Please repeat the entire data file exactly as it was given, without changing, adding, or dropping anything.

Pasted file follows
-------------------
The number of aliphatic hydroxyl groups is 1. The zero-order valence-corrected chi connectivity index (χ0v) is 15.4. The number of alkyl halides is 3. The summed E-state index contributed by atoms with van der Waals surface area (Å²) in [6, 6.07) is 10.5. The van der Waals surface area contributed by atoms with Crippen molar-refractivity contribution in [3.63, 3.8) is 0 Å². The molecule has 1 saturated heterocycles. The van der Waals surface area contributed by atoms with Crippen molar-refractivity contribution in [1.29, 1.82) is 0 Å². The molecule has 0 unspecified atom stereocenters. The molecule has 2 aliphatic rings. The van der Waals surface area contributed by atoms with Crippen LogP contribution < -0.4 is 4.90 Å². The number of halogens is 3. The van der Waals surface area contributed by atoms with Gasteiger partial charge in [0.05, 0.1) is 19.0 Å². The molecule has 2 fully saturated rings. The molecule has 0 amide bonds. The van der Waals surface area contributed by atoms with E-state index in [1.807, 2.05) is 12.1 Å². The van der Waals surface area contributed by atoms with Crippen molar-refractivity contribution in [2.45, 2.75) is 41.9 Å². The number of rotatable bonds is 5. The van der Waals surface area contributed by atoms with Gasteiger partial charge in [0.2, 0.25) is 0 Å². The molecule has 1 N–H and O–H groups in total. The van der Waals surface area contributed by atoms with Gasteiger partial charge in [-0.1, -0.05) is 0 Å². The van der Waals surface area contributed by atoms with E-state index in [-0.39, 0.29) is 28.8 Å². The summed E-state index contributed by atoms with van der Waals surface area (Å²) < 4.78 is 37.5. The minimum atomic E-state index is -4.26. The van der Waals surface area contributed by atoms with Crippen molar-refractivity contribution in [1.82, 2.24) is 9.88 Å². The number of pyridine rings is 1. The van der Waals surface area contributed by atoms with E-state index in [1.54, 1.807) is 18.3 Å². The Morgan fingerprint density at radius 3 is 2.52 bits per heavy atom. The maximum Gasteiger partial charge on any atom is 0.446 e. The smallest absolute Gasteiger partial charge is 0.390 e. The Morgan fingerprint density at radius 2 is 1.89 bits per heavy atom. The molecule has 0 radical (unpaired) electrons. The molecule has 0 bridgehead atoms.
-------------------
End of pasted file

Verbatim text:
The number of aliphatic hydroxyl groups is 1. The zero-order valence-corrected chi connectivity index (χ0v) is 15.4. The number of alkyl halides is 3. The summed E-state index contributed by atoms with van der Waals surface area (Å²) in [6, 6.07) is 10.5. The van der Waals surface area contributed by atoms with Crippen molar-refractivity contribution in [3.63, 3.8) is 0 Å². The molecule has 1 saturated heterocycles. The van der Waals surface area contributed by atoms with Crippen molar-refractivity contribution in [1.29, 1.82) is 0 Å². The molecule has 0 unspecified atom stereocenters. The molecule has 2 aliphatic rings. The van der Waals surface area contributed by atoms with Crippen LogP contribution < -0.4 is 4.90 Å². The number of halogens is 3. The van der Waals surface area contributed by atoms with Gasteiger partial charge in [0.05, 0.1) is 19.0 Å². The molecule has 2 fully saturated rings. The molecule has 0 amide bonds. The van der Waals surface area contributed by atoms with E-state index in [1.807, 2.05) is 12.1 Å². The van der Waals surface area contributed by atoms with Crippen molar-refractivity contribution in [2.45, 2.75) is 41.9 Å². The number of rotatable bonds is 5. The van der Waals surface area contributed by atoms with Gasteiger partial charge in [0.2, 0.25) is 0 Å². The molecule has 1 N–H and O–H groups in total. The van der Waals surface area contributed by atoms with Gasteiger partial charge in [-0.1, -0.05) is 0 Å². The van der Waals surface area contributed by atoms with E-state index in [-0.39, 0.29) is 28.8 Å². The summed E-state index contributed by atoms with van der Waals surface area (Å²) < 4.78 is 37.5. The minimum atomic E-state index is -4.26. The van der Waals surface area contributed by atoms with Crippen molar-refractivity contribution in [1.82, 2.24) is 9.88 Å². The number of pyridine rings is 1. The van der Waals surface area contributed by atoms with E-state index in [1.54, 1.807) is 18.3 Å². The Morgan fingerprint density at radius 3 is 2.52 bits per heavy atom. The maximum Gasteiger partial charge on any atom is 0.446 e. The smallest absolute Gasteiger partial charge is 0.390 e. The Morgan fingerprint density at radius 2 is 1.89 bits per heavy atom. The molecule has 0 radical (unpaired) electrons. The molecule has 0 bridgehead atoms.